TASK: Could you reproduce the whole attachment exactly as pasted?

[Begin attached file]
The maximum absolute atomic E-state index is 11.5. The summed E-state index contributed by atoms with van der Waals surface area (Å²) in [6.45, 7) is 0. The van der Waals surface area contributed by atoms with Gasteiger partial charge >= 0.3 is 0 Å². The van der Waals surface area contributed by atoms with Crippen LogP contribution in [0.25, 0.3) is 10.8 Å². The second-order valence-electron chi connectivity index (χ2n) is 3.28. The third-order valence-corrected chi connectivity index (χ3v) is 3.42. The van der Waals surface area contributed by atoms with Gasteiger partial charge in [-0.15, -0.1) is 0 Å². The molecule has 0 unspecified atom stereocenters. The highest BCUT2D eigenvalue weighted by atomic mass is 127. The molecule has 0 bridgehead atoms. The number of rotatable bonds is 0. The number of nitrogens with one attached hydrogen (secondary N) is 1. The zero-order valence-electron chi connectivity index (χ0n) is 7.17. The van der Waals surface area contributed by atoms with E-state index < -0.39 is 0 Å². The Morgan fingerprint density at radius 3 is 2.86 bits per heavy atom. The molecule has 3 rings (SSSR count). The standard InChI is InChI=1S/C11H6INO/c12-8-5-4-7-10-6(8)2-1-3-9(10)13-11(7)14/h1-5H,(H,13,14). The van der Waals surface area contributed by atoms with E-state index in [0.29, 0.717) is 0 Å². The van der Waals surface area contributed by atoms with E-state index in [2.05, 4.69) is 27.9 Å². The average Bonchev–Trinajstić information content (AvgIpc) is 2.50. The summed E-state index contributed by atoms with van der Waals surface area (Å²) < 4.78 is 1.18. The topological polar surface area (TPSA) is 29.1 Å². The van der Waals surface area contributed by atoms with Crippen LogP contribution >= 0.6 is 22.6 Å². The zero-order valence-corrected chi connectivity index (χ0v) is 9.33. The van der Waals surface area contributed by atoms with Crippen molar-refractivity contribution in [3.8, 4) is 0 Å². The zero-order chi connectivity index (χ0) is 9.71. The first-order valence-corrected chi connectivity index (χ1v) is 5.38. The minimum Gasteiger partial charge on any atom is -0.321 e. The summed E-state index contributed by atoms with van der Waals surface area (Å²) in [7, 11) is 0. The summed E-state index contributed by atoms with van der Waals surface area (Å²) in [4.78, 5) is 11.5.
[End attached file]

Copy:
The maximum absolute atomic E-state index is 11.5. The summed E-state index contributed by atoms with van der Waals surface area (Å²) in [6.45, 7) is 0. The van der Waals surface area contributed by atoms with Gasteiger partial charge >= 0.3 is 0 Å². The van der Waals surface area contributed by atoms with Crippen LogP contribution in [0.25, 0.3) is 10.8 Å². The second-order valence-electron chi connectivity index (χ2n) is 3.28. The third-order valence-corrected chi connectivity index (χ3v) is 3.42. The van der Waals surface area contributed by atoms with Gasteiger partial charge in [-0.15, -0.1) is 0 Å². The molecule has 0 unspecified atom stereocenters. The highest BCUT2D eigenvalue weighted by atomic mass is 127. The molecule has 0 bridgehead atoms. The number of rotatable bonds is 0. The number of nitrogens with one attached hydrogen (secondary N) is 1. The zero-order valence-electron chi connectivity index (χ0n) is 7.17. The van der Waals surface area contributed by atoms with E-state index < -0.39 is 0 Å². The Morgan fingerprint density at radius 3 is 2.86 bits per heavy atom. The molecule has 3 rings (SSSR count). The standard InChI is InChI=1S/C11H6INO/c12-8-5-4-7-10-6(8)2-1-3-9(10)13-11(7)14/h1-5H,(H,13,14). The van der Waals surface area contributed by atoms with E-state index in [0.29, 0.717) is 0 Å². The van der Waals surface area contributed by atoms with E-state index in [2.05, 4.69) is 27.9 Å². The average Bonchev–Trinajstić information content (AvgIpc) is 2.50. The summed E-state index contributed by atoms with van der Waals surface area (Å²) < 4.78 is 1.18. The topological polar surface area (TPSA) is 29.1 Å². The van der Waals surface area contributed by atoms with Crippen LogP contribution >= 0.6 is 22.6 Å². The zero-order valence-corrected chi connectivity index (χ0v) is 9.33. The van der Waals surface area contributed by atoms with Crippen molar-refractivity contribution in [3.8, 4) is 0 Å². The zero-order chi connectivity index (χ0) is 9.71. The first-order valence-corrected chi connectivity index (χ1v) is 5.38. The minimum Gasteiger partial charge on any atom is -0.321 e. The summed E-state index contributed by atoms with van der Waals surface area (Å²) in [7, 11) is 0. The summed E-state index contributed by atoms with van der Waals surface area (Å²) in [4.78, 5) is 11.5.